Super Bowl 53: Halftime in the ATL

Rapper Kendrick Lamar performed during halftime at the 2018 College Football Playoff National Championship Game between Georgia and Alabama.

McClain Baxley

Sunday night the 2017 football season officially came to an end by way of a swatted down Tom Brady heave to the endzone. Now, we as football fans have to wait until Aug. 30 for meaningful football to grace our televisions.

One of the marquee games of the college football is Auburn vs Washington in the Chick-fil-a Kickoff Game- in Atlanta. The football season ends with Super Bowl 53- also in Atlanta.

The college football season ended this year in the new Mercedes-Benz Stadium in Atlanta and featured a Kendrick Lamar halftime show.

This Kendrick show was electric and had the whole city buzzing.

With another huge opportunity for a historic halftime show in one of the most musically influential cities less than a year from year, the NFL has the power to make the 2019 Super Bowl halftime show the best ever.

Atlanta, and Georgia as a state has been known for its’ musical contribution for decades.

Whether it be country sensations like Alan Jackson, Zac Brown Band and Luke Bryan or blues legends like Ray Charles or Otis Redding, the Peach State is enriched with musical icons.

The two genres, however, that are most noteworthy to Georgia are rock and hip-hop.

Hailing from Athens, are two groups that have earned their fair share of accolations and respect in the industry- R.E.M. and the B52’s.

Outside of “The Classic City”, the rock group the Indigo Girls, Christian rock band Third Day and American Idol winning singer-songwriter Phillip Phillips all grew their roots in Georgia and call it home.

The list of hip-hop groups and artists from the ATL seems to grow each year.

2 Chainz, Akon, Bow Wow, Childish Gambino, Future, Gucci Mane, Kanye West, Ludacris, Outkast, T.I. and Usher are just the most famous of the many hip-hop/R&B icons from Georgia.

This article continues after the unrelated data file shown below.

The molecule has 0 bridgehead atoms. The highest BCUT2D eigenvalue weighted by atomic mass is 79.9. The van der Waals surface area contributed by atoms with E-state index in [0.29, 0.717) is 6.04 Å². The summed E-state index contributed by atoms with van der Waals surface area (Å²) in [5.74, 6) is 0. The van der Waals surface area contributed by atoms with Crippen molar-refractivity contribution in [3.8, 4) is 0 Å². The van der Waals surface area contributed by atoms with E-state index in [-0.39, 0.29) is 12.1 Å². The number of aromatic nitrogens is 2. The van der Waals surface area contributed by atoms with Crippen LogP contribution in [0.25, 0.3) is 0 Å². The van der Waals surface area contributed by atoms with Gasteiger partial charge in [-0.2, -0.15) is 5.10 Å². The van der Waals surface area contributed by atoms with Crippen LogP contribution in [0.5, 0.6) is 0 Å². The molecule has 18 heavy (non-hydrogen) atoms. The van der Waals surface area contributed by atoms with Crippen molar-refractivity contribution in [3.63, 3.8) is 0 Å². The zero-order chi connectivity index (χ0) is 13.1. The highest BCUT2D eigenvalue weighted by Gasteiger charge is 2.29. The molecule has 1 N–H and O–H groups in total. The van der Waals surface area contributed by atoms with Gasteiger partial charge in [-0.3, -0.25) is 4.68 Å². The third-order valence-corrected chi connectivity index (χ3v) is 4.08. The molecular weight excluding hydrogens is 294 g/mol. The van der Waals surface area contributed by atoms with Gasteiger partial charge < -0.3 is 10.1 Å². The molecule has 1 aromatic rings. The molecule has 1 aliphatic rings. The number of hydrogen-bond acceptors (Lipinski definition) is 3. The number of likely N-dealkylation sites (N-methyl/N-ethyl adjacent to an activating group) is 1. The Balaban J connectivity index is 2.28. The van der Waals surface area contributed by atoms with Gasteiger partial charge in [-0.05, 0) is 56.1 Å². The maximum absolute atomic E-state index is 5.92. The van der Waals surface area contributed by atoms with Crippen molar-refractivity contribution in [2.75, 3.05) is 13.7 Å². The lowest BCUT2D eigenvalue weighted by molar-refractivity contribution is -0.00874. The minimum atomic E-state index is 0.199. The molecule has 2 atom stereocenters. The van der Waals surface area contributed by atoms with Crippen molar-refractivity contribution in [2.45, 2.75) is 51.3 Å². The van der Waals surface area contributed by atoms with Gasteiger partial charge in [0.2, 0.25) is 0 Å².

I’ve listed all these musical geniuses because Bruno Mars’ tweet during the Super Bowl Sunday night got me really excited for the endless possibilities for next year’s halftime show.

{{tncms-inline account=”Bruno Mars” html=”<blockquote class="twitter-tweet"><p lang="en" dir="ltr">. <a href="https://twitter.com/NFL?ref_src=twsrc%5Etfw">@NFL</a> you have the opportunity to celebrate incredible Hip Hop Artist from Atlanta Next year.</p>— Bruno Mars (@BrunoMars) <a href="https://twitter.com/BrunoMars/status/960609828463837195?ref_src=twsrc%5Etfw">February 5, 2018</a></blockquote>” id=”https://twitter.com/BrunoMars/status/960609828463837195″ type=”twitter”}}

Mars called for an all hip-hop show, which would be legendary and a show that would compete with the actual game regardless of who is playing.

But what I think would be even more Georgian and historic is a fusion of artists and genres. Have Usher start things off, then him and Zac Brown cover Redding’s “(Sittin On) The Dock of the Bay”, then Kanye West and 2 Chainz come out for a artistic collection of classics from the two Grammy winners.

Then R.E.M. and Childish Gambino do a legendary mashup of “The One I Love” and “Redbone” that makes all other halftime shows irrelevant and Outkast performs “Hey Ya!” for the grand finale.

So, Roger Goodell get on it because there are just 362 days to book all these incredible guests. Perhaps even Bruno Mars himself would volunteer to do the National Anthem.